Cloth, dust and surgical masks don’t protect from the harmful particles in smoke. N95 respirators that are tested to ensure proper fit and that are worn correctly may provide protection. Otherwise, they might just provide a false sense of security. They are not available in children’s sizes and are not recommended for strenuous activities. N95 respirators are in limited supply due to COVID-19. Additional information on wildfire smoke and COVID-19 can be found on the Centers for Disease Control webpage.

DEQ’s color-coded Air Quality Index provides current air quality conditions and ranks air quality as follows: Green is good. Yellow is moderate. Orange is unhealthy for sensitive groups such as children, seniors, pregnant women and those with respiratory conditions. Red is unhealthy for everyone. Purple is very unhealthy for everyone. Maroon is hazardous. 

Several highways and roads are closed around Oregon. Check TripCheck for the latest information.

The Oregon Health Authority asks the public to refill prescriptions at pharmacies and not to go to emergency rooms to refill them. They also advise that you refill them as early as you can and, when possible, keep extra on hand.

Media contact:

  • Dylan Darling, Oregon DEQ, 541-686-7997, dylan.darling@deq.state.or.us or Harry Esteve, Oregon DEQ, 503-951-3856, esteve.harry@deq.state.or.us 
  • Uri Papish, Southwest Washington Clean Air Agency, Executive Director, 360-574-3058, ext. 112, Uri@swcleanair.org
  • Travis Knudsen, Lane Regional Air Protection Agency, 303-523-2661, travis@lrapa.org 

Health contacts:

Contact your local public health authority or tribal government office for local information.

Monday, September 14, 2020

Air quality advisory for all of Oregon extended until Thursday [Aviso sobre la calidad del aire]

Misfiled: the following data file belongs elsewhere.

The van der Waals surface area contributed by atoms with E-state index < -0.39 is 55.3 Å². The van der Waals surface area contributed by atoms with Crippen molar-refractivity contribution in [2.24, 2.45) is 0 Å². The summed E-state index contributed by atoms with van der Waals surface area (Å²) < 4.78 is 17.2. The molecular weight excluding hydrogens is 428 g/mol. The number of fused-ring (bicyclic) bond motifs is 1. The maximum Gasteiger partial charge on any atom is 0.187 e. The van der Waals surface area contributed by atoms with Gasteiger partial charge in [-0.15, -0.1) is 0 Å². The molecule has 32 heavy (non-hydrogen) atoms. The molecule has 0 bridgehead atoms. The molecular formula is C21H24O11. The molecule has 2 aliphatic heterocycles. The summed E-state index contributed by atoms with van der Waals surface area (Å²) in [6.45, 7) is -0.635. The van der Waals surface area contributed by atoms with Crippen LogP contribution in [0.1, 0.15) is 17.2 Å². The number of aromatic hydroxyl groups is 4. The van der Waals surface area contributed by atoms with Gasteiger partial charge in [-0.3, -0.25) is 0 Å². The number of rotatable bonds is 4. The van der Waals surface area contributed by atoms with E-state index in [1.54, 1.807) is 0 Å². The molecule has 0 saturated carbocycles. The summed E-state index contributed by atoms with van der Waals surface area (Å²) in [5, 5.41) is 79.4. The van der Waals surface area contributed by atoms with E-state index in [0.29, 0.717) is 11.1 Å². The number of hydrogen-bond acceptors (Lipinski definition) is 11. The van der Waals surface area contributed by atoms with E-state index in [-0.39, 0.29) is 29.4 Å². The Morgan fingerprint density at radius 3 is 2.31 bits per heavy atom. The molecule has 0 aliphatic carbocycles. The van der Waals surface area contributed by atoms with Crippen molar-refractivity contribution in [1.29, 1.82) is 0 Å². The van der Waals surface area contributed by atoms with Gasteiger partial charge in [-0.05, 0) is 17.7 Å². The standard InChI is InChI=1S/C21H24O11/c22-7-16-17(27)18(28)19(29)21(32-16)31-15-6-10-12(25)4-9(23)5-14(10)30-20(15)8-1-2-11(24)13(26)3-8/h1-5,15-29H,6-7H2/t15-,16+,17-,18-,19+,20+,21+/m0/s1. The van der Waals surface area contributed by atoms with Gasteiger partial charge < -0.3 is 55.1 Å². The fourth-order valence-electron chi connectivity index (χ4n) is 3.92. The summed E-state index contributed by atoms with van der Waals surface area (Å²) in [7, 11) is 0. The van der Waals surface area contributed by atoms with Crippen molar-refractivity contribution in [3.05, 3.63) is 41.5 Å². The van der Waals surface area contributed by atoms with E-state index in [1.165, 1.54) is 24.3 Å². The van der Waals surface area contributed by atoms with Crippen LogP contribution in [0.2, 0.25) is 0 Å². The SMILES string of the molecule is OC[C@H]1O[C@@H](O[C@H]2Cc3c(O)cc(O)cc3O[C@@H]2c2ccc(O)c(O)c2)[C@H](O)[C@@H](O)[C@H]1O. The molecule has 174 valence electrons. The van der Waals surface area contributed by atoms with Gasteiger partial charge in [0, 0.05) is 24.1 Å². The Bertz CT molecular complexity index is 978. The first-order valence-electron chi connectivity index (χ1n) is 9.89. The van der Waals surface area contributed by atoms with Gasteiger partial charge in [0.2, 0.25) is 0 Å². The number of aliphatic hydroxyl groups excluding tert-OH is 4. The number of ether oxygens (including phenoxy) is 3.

Sept. 14, 2020 - The Oregon Department of Environmental Quality, Lane Regional Air Protection Agency and the Southwest Washington Clean Air Agency extended an air quality advisory Monday for all regions of Oregon and Southwest Washington due to smoke from fires in Oregon, Washington and California. 

** Información en español**

DEQ expects the air quality advisory to last at least through Thursday. DEQ and partner agencies will continue to monitor smoke in Oregon and Southwest Washington.

Smoke levels are fluctuating between unhealthy (red) and hazardous (maroon) for Oregon and Southwest Washington. When smoke levels are hazardous everyone needs to take steps to protect themselves.

Smoke levels can change rapidly depending on weather. Check current conditions by visiting the Oregon Smoke Information Blog, downloading the free OregonAIR app on your smartphone, or going to on the U.S. Environmental Protection Agency’s Air Now.

Smoke can irritate the eyes and lungs and worsen some medical conditions. Young children, adults over 65, pregnant women and people with heart disease, asthma or other respiratory conditions are most at risk.

Protect your health when smoke levels are high:
  • Avoid outdoor activities and stay inside if possible. Keep windows and doors closed.
  • Be aware of smoke in your area.
  • Use high efficiency particulate air (HEPA) filters. These can be portable filters or can be installed in indoor heating, ventilation, cooling and air purification systems. You can also create your own air purifying filter by following these easy DIY air filter instructions
  • Check with your local health department or this 211 list to see if they have community clean air shelters set up where people can get temporary relief from the smoke.
  • If you have heart or lung disease or asthma, follow your healthcare provider’s advice.
  • Consider leaving the area if smoke levels are hazardous and you have heart disease, asthma or other respiratory conditions. Otherwise, please wait to be directed to evacuate. Pay attention to evacuation notices. If you choose to leave the area, remember to take face coverings and hand sanitizer with you to help protect yourself and others from COVID-19.
Cloth, dust and surgical masks don’t protect from the harmful particles in smoke. N95 respirators that are tested to ensure proper fit and that are worn correctly may provide protection. Otherwise, they might just provide a false sense of security. They are not available in children’s sizes and are not recommended for strenuous activities. N95 respirators are in limited supply due to COVID-19. Additional information on wildfire smoke and COVID-19 can be found on the Centers for Disease Control webpage